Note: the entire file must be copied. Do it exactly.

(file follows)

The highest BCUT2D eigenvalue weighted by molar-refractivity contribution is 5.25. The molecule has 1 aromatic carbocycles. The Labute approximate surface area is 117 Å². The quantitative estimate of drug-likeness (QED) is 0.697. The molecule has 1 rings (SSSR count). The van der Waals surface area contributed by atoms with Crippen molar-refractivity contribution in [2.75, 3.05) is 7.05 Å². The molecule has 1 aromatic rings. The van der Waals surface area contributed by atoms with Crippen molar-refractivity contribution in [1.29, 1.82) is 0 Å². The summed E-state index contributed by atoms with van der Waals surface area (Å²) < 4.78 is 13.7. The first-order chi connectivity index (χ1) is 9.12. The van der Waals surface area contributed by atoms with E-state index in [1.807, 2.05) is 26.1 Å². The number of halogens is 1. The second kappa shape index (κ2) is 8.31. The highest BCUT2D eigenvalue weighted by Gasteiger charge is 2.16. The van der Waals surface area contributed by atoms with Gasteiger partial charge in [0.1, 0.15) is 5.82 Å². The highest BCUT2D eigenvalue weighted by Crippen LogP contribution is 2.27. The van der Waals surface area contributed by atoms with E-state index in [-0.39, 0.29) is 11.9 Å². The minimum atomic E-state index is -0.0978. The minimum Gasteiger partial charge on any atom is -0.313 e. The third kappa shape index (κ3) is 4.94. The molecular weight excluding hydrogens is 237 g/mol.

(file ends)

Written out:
The highest BCUT2D eigenvalue weighted by molar-refractivity contribution is 5.25. The molecule has 1 aromatic carbocycles. The Labute approximate surface area is 117 Å². The quantitative estimate of drug-likeness (QED) is 0.697. The molecule has 1 rings (SSSR count). The van der Waals surface area contributed by atoms with Crippen molar-refractivity contribution in [2.75, 3.05) is 7.05 Å². The molecule has 1 aromatic rings. The van der Waals surface area contributed by atoms with Crippen molar-refractivity contribution in [1.29, 1.82) is 0 Å². The summed E-state index contributed by atoms with van der Waals surface area (Å²) < 4.78 is 13.7. The first-order chi connectivity index (χ1) is 9.12. The van der Waals surface area contributed by atoms with E-state index in [1.807, 2.05) is 26.1 Å². The number of halogens is 1. The second kappa shape index (κ2) is 8.31. The highest BCUT2D eigenvalue weighted by Gasteiger charge is 2.16. The van der Waals surface area contributed by atoms with Gasteiger partial charge in [0.1, 0.15) is 5.82 Å². The highest BCUT2D eigenvalue weighted by Crippen LogP contribution is 2.27. The van der Waals surface area contributed by atoms with E-state index in [-0.39, 0.29) is 11.9 Å². The minimum atomic E-state index is -0.0978. The minimum Gasteiger partial charge on any atom is -0.313 e. The third kappa shape index (κ3) is 4.94. The molecular weight excluding hydrogens is 237 g/mol.